Sample-based species accumulation curves were generated using the Sample Rarefaction module in Paleontological Statistics software for each gear type to compare the average number of species collected relative to the total number of sites sampled. Curves were linearized using an arcsine transformation fit to a third-order polynomial. Differences between rates of species accumulation between the gear types were compared using analysis of covariance in SAS version 9.4.

Nonmetric multidimensional scaling was performed on fourth-root-transformed catch data with the Bray–Curtis distance measure to visually depict site similarity/dissimilarity between gear types. One backpack electrofisher site outlier was removed before the analysis because zero fish had been collected there. A permutation-based multivariate analysis of variance was then used to test the null hypothesis that the two gear types did not differ significantly in fish assemblages collected. The permutation-based multivariate analysis of variance and nonmetric multidimensional scaling were performed using Paleontological Statistics software. All statistical tests were conducted with a significance level (α) of 0.05.

Mean water temperature during the study was 24.2°C (range: 20.9–26.5°C), and mean ambient conductivity was 249.7 μS (range: 218.9–269.5 μS). Shoal habitats sampled differed between gear types (Table 1). Depth (F1,45 = 4.06, P = 0.0499) and velocity (F1,39 = 13.11, P < 0.001) differed significantly between sites covered by backpack electrofishers and electric seines. The ranges of mean depth and mean velocity for backpack electrofisher and electric seine sites was 0.22–0.66 m and 0.19–0.81 m, and 0.10–1.63 m/s and 0.27–2.81 m/s, respectively. Eelgrass coverage did not differ between sites sampled (F1,33 = 0.15, P = 0.7047), whereas filamentous algae coverage differed significantly between sites sampled (F1,44 = 11.01, P = 0.0018). Substrate composition in sites between the two gear types, though not statistically evaluated, was considered to be similar, as both were primarily sand dominated; however, almost twice as many sites were dominated by rocky fine substrate in electric seine sites compared with backpack sites (Table 1).

A total of 2,191 fish representing nine families and 25 species was collected during the study. The electric seine captured 1,036 fish and 22 species and backpack electrofishers captured 1,155 fish and 21 species. Species unique to electric seine sites included Shadow Bass Ambloplites ariommus, Redear Sunfish Lepomis microlophus, Florida Sand Darter Ammocrypta bifascia, and Eastern Mosquitofish Gambusia holbrooki (Table 2). Species unique to backpack electrofisher sites included American Eel Anguilla rostrata, Spotted Sucker Minytrema melanops, and Pirate Perch Aphredoderus sayanus (Table 2). Species unique to each gear constituted < 1% of the total catch.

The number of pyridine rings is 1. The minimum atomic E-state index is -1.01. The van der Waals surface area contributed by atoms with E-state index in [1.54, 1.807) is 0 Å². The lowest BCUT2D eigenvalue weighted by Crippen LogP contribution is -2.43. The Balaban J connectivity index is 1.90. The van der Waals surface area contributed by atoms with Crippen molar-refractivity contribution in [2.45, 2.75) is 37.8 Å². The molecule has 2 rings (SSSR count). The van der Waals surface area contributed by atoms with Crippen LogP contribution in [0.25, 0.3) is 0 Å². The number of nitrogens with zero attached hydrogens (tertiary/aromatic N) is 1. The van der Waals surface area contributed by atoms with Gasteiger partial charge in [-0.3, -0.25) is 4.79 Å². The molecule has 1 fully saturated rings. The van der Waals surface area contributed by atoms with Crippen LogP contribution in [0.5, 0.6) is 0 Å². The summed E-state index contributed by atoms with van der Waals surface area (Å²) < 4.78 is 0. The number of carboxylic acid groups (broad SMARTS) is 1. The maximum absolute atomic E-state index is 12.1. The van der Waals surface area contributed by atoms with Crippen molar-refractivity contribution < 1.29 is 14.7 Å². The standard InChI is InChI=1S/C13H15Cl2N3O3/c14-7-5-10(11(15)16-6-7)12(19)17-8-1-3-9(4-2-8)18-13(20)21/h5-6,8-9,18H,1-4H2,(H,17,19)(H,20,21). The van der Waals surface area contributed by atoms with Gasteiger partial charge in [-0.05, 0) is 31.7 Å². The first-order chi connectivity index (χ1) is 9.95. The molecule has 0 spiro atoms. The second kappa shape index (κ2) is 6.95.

Mean number of fish collected per site was similar between the electric seine (41.40 fish/site) and backpack electrofishers (46.20 fish/site [F1,45 = 0.68, P = 0.4136]). Mean species richness for each site was also similar between the electric seine (6.12 species/site) and backpack electrofishers (6.20 species/site [F1,45 = 0.04, P = 0.8499]). Simpson's dominance, Shannon's diversity, and Pielou's evenness were similar between gear types (Table 3). The rate of species accumulation relative to the number of sites was also similar between gear types (F1,42 = 2.60, P = 0.11) (Figure 3).

The two-dimensional nonmetric multidimensional scaling ordination (stress = 0.17) indicated that fish assemblages collected with each gear type were similar in composition, as shown by the mixing of individual sites in ordination space (Figure 4). The permutation-based multivariate analysis of variance confirmed the nonmetric multidimensional scaling ordination result that fish assemblages collected with each gear type were similar (F = 0.57, P = 0.73).

Sampling shoal habitats in the Chipola River with two backpack electrofishers and an electric seine revealed no differences in fish catch overall or at the site level, or in the rate of species accumulation between the two gear types. Greater differences in total catch for some species like Weed Shiner Notropis texanus and Redbreast Sunfish Lepomis auritus likely reflected natural variation in catch between sites rather than the greater effectiveness of one gear type over the other. For example, 102 Weed Shiners (32% of species total) were collected in one backpack electrofisher site and 13 Redbreast Sunfish (57% of species total) were collected in one electric seine site, which made it appear that there were large differences in catch between the two gear types for those species. American Eels were easier to collect with backpack electrofishers because the anode could be actively placed next to the fish to maintain electric shock, whereas the anodes and cathodes of the electric seine could not be moved toward an individual fish. We sometimes observed American Eels being shocked with the electric seine yet avoiding capture; no eels were collected by the electric seine. It is unclear why we collected more centrarchids and ictalurids in electric seine sites and more cyprinids in backpack electrofisher sites.